A week in education

1st December 2006 at 00:00
Natalie King, the Aberdeen schoolgirl who was taking the city council to court over bullying she claims she suffered while a pupil at Dyce Academy, has dropped her legal action against the authority. The council said that, while it was disappointed it would be deprived of making its defence public, the decision would save taxpayers tens of thousands of pounds. It would be seeking an award of expenses against Miss King, whose solicitor was the high-profile Cameron Fyfe.

Hugh Henry, the Education Minister, has announced a pound;60 million injection of funding as part of the Scottish Executive's programme of school improvements. He wants pound;40 million to be devolved directly to schools for education resources - everything from books and musical instruments to CD-roms, interactive whiteboards and computers; councils can spend the remaining Pounds 20 million on building improvements, such as staff bases, pupil toilets and playgrounds.

The Scottish Executive has announced that nominations can now be made for the education "Oscars" for 2007. The education awards were launched this week, symbolically, at Juniper Green Primary in Edinburgh, the school of Susan Ward, winner of the 2006 Scottish probationer of the year who went on to pick up the award as the UK's outstanding new teacher.

* www.scottisheducationawards.org.uk

Orkney Islands Council is joining the public private partnership building programme, with Scottish Executive support for a pound;50 million project.

Kirkwall Grammar is to be given priority.

East Renfrewshire Council has dropped the "non" in non-denominational schools. They are to be known as multi-denominational to reflect their inclusiveness.

Glasgow City Council is to allocate nearly pound;2 million to educational projects with money from its allocation from the Scottish Executive's Childcare Strategy. This includes pound;740,000 to expand provision for two to three-year-olds.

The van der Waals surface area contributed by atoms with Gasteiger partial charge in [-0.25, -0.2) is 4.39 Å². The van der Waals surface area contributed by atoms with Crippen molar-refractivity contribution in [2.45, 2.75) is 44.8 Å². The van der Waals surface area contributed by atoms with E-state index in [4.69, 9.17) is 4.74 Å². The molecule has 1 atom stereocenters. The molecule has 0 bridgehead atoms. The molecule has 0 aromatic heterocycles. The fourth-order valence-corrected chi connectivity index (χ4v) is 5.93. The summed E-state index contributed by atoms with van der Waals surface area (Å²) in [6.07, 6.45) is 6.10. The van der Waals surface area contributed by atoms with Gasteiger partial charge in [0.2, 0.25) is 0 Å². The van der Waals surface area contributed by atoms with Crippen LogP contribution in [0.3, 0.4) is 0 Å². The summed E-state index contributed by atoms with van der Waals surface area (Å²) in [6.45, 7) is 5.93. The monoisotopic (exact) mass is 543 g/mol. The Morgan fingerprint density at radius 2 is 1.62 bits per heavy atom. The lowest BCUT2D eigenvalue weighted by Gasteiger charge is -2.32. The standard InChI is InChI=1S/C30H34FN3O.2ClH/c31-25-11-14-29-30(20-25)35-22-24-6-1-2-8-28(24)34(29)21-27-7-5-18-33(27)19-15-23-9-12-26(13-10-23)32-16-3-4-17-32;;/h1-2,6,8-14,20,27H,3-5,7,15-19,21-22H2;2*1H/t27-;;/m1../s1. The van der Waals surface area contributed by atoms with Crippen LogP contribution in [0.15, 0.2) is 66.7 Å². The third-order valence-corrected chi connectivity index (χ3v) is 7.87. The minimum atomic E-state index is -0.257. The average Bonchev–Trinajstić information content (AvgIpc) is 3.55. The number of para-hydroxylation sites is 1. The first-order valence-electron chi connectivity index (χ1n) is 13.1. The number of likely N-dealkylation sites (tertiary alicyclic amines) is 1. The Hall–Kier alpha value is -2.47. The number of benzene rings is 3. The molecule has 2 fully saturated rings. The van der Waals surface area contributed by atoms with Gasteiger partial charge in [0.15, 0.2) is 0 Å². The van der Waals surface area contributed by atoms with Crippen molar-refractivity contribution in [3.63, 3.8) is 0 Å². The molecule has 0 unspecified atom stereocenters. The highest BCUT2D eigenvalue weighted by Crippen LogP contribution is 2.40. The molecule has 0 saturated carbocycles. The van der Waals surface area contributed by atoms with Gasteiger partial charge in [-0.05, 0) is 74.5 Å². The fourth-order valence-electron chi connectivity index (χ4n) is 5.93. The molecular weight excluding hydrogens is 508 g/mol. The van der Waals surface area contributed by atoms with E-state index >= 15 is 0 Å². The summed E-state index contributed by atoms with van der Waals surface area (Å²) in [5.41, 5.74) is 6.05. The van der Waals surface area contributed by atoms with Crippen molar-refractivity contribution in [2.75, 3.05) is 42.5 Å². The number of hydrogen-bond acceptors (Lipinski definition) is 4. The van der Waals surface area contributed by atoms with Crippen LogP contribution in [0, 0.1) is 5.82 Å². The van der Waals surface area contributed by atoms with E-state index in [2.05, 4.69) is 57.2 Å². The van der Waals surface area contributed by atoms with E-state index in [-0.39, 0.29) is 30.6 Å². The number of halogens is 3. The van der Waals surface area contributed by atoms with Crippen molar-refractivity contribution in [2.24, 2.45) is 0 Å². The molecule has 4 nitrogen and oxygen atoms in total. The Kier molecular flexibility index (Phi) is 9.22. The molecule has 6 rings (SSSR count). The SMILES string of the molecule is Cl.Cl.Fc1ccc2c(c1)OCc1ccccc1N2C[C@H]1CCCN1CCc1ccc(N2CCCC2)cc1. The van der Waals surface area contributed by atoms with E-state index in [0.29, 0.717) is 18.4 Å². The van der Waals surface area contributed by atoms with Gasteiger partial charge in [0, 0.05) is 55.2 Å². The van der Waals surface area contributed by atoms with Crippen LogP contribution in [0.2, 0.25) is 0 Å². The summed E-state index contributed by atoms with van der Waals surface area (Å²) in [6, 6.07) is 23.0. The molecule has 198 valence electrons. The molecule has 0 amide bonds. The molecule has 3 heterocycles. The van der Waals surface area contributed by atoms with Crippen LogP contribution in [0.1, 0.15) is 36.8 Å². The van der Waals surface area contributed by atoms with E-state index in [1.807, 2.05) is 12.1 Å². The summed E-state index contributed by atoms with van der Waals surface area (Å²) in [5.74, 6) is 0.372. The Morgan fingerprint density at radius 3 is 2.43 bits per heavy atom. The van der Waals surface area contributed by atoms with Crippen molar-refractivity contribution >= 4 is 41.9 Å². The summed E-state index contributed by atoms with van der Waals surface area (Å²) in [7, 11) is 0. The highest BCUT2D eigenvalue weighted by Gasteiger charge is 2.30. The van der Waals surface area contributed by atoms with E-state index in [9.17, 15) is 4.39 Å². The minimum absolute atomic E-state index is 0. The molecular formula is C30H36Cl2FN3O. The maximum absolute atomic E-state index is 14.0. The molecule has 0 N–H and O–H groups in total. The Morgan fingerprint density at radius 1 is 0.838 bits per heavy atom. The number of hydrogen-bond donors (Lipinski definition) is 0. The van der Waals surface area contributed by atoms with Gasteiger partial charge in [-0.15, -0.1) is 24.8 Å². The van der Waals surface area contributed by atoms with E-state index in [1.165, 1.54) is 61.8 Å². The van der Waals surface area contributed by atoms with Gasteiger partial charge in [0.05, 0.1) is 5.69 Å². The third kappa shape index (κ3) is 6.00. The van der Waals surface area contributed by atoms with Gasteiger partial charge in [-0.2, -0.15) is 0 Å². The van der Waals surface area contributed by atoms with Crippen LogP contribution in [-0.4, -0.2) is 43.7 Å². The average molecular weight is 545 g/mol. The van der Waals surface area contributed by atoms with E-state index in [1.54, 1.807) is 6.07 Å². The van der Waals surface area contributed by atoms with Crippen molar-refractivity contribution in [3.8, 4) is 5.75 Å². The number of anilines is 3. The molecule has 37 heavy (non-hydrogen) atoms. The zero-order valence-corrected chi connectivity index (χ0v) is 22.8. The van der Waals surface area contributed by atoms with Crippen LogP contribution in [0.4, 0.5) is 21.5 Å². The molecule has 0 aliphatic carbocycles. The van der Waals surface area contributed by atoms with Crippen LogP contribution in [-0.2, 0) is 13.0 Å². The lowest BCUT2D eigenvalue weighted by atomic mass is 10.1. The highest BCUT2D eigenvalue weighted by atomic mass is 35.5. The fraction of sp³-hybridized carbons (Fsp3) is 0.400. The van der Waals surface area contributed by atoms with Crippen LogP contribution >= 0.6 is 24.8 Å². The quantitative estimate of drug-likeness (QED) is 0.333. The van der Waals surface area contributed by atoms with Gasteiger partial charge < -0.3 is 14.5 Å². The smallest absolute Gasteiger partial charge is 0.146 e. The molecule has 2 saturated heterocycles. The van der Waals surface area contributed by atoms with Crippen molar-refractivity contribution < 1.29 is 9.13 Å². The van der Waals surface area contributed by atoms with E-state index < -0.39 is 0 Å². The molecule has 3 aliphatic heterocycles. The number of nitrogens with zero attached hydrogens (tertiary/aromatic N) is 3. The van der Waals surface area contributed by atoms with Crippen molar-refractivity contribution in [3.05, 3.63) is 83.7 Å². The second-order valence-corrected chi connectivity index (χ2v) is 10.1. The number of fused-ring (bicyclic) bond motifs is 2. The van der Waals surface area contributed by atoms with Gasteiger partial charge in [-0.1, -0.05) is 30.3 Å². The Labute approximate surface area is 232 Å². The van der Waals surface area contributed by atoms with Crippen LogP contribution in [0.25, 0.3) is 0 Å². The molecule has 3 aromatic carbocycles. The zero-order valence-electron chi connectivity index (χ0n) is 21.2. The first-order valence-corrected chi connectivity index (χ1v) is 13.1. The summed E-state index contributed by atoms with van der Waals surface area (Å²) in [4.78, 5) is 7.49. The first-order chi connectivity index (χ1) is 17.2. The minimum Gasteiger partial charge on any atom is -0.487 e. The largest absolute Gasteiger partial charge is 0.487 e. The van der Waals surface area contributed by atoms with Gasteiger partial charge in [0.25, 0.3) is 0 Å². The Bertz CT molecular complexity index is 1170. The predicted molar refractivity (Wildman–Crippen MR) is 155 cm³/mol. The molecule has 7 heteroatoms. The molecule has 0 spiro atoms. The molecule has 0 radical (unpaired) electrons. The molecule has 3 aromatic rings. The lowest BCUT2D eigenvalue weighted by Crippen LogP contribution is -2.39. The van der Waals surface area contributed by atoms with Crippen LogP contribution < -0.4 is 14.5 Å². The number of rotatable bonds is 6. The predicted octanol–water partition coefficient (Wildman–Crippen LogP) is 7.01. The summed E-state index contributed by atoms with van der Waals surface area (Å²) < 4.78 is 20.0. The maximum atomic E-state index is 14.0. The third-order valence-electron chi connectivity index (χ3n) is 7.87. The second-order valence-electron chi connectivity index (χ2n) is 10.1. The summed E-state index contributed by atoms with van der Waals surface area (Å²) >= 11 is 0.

Go to West Dunbartonshire is the advice from the Centre for Policy Studies in a report on its successful reading initiative. Hailing a world first, the report notes that the authority aims to eliminate illiteracy among its pupils by next year, despite having the second highest levels of income deprivation in Scotland. Reading failure is this year at 6 per cent; the equivalent figure for England is 21 per cent.

Many private nurseries are at risk of going under because of spiralling staff costs and high business rates, the Association of Quality Nurseries claims. It wants the Scottish Executive to carry out an assessment of the private nursery care costs and provide funding.

Scottish ministers plan to raise the legal age for buying cigarettes in Scotland to 18. The announcement follows the publication of a report by Laurence Gruer, director of public health science at NHS Health Scotland, which recommends a range of measures to discourage smoking, particularly among the young. Smoking should be barred in school grounds, the report said.

Another tranche of Government money is being thrown at the school run to provide safer routes to school. A Scottish Executive pot of pound;5 million includes cash to help with cycle training for pupils and create secure bike storage in playgrounds.

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